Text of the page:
This doesn't include money the boaters spend in local stores and places such as Adams Marine.
The nearest competition is in places such as Antioch, Benicia and Vallejo which are closer to the San Francisco Bay, but the growing population and number of boaters has ensured all the marinas are near full.
While Suisun City has the room to put in more boat slips, it hasn't done it.
"That consideration is still out there," Jessop said. "We are looking at the market for recreational boating. It has been on a level line right now for where people are spending their dollars."
Even when Suisun City decides to expand its marina, it's a four- to five-year process to get all the approvals, get the bids and build the slips.
Some local boaters are convinced it is a winning idea.
"If they put in more slips for 40- to 80-foot boats, they will get a lot more money. It will bring in a lot of people from out of the area," said Scaff.
He also said that out-of-the-area people will spend more money in the local waterfront stores and restaurants such as Athenian Grill or Bab's Delta Diner.
One definite plus is the waterfront area's ability to expand with considerable vacant waterfront land still undeveloped.
"There are not too many places like this any more," said Scaff, who feels the city could support more water-oriented business.
Rio Vista's main marina, Delta Marina Yacht Harbor, with its 300 berths, is more than 90 percent full with no more room to grow, according to the Harbor's Parts Manager Ben Parent.
"We have primarily been a fishing harbor but we have a pretty good diversity of boaters from sturgeon fishermen to 60-foot sailboats," Parent said.
The number of boaters is increasing in the town that lies halfway along the Sacramento River Delta between Sacramento and Benicia with the peak season being the summer, but the rest of the year remaining fairly brisk.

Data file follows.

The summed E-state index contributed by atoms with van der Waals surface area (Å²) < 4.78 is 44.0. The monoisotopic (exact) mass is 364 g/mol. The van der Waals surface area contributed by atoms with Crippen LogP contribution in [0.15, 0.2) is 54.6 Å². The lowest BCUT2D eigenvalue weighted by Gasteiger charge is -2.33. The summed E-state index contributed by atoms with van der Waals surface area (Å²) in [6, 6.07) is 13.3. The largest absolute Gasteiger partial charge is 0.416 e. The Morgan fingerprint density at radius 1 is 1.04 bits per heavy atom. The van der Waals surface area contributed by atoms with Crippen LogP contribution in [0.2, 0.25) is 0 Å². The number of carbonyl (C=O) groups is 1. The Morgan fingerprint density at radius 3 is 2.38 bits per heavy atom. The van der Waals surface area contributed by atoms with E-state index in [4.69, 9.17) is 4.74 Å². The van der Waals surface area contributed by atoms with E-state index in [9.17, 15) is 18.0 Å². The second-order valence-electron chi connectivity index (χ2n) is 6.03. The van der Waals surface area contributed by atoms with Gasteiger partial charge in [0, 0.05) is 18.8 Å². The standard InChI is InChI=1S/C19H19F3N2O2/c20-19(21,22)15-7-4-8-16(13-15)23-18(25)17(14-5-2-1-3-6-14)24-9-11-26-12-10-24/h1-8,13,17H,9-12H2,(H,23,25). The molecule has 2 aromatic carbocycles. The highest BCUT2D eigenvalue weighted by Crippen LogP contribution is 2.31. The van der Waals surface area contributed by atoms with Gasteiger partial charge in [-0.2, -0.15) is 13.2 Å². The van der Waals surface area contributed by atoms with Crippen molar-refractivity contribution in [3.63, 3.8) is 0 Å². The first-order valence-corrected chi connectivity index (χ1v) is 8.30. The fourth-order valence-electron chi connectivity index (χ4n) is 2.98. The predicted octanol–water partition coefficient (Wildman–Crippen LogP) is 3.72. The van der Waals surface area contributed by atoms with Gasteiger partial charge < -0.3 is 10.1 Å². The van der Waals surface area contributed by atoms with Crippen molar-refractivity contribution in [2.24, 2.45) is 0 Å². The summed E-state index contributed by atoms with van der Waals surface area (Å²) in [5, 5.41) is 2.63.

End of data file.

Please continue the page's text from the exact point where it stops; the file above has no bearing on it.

"That's not to say it's a hugely increasing number," Parent said. "We are staying full more often and we are booked almost every weekend. We are getting more Bay Area traffic. A lot of people come out here to get into the sun."
Rio Vista had plans to create a city-owned marina a few years ago, but those plans never came to reality due to the town's budget problems.
The riverfront town is now preparing a plan for waterfront development that involves improving the boat docks next to City Hall, according to Rio Vista Planning Manager Emi Theriault.
"There are also plans for a public promenade all along the waterfront that we may do in the future," Theriault said.
Suisun City's plans to put a master developer to work to get in more waterfront development on the downtown's vacant is expected to get the waterfront even more outside interest.
"Hopefully, we will get a lot more exposure if we complete some of the projects out there," Jessop said.
Jessop sees more marine support services coming to Suisun City to serve the boating community - ranging from a possible expansion of the fuel dock to more fishing and bait shops.
"It's moving and it's moving in the right direction," Jessop said.
Reach Ian Thompson at 427-6976 or at firstname.lastname@example.org.
Monday, April 10, 2006